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Drive for Life to help students get licence

drive for life
Tom Quinn Centre Manager Richard King and Drive for Life Coordinator Ian Kearton who run the Drive for Life Program.

A new Salvation Army initiative has been introduced in Bundaberg supporting learner drivers to gain experience behind the wheel in simulated and on-road situations.

The Drive for Life program is set up at the Tom Quinn Centre, primarily for people ages 16 to 25, and supports them in getting their licence by facilitating driving and road safety lessons while providing a safe and well maintained vehicle to learn in.

The program has been running in Bundaberg for just over a month and currently has about 10 students taking part.

Tom Quinn Community Centre Manager Richard King said Drive for Life was a program that was in demand in Bundaberg, and had proven popular just five weeks after starting.

“It has been identified that a lot of the young people we have here are looking for and need a licence so we saw the need for it and now we have the program running out of Bundaberg,” Richard said.

“We currently have three cars that are assigned to the program and we are really excited about the interest we have had so far.”

drive for life
Ian and Richard with the driving simulator.

Richard said the driving simulator had been popular amongst participants, with the opportunity to get behind the wheel in a safe environment well received.

“We have a driving simulator which for the young people it is great as it is like playing a PlayStation, but it actually gives the participants the chance to practice on a screen while still feeling quite real,” he said.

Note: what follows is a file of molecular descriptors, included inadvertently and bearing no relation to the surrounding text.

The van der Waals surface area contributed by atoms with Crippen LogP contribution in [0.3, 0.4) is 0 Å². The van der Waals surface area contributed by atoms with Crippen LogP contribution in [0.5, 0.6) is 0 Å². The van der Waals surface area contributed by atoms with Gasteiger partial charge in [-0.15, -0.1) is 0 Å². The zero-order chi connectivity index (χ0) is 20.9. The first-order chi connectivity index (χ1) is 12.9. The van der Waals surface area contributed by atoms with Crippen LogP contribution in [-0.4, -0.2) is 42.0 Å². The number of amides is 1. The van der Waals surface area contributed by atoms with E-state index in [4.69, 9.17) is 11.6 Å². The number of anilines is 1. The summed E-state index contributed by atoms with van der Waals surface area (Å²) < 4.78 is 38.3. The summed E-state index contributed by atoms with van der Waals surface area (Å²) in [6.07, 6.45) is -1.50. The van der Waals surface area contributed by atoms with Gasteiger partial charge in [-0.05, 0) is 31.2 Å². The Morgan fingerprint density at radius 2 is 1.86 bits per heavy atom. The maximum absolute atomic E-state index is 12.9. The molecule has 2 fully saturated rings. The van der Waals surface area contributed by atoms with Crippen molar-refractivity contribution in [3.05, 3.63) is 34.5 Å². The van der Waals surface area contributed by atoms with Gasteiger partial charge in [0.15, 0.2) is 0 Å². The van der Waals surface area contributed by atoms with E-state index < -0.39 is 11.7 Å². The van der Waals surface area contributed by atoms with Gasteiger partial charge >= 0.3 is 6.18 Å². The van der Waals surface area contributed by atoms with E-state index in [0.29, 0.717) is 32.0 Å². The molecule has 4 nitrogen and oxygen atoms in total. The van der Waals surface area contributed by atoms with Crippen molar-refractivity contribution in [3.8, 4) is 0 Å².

“You can choose the type of car and the weather, which gives participants the chance to practice in a range of conditions.”

Drive for Life Coordinator Ian Kearton said the initiative had been well received within the community, with students excited to get on the road.

“Everyone we have spoken to so far has said it is a fantastic initiative, they have been very excited and they are really keen to get out on the road and get started,” Ian said.

“There are a range of activities we do with students, including giving them ten hours of lessons with an instructor, which equates to 30 hours as it counts for triple time, and is a great start to reaching the 100 hours.

“Then after that we have a mixture of time with a mentor, or volunteer and time with instructors.”

Ian said the program provided more than just the ability to drive, it also gave students more opportunities in gaining employment.

“The students can gain a lot out of the program including confidence and independence,” he said.

“It goes a long way to having them find a job so there are a lot of bonuses further to just getting a driver’s licence.”

Ian said the program was always looking for volunteers to become mentors who could assist in taking students driving to reach their 100 hours.

“This program is a combination of instructors and mentors who are volunteers, and we are always looking for volunteers,” he said.

“So, if anyone is available to help these young people out, you do make a big difference to these kids.”

You can find out more about the Drive for Life program here.

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  1. There’s alot of jobs going if you do get your license. Menulog, Doordash, Cab drivers, UBER, more. Just search for “Delivery” in “Bundaberg QLD” on Jora.

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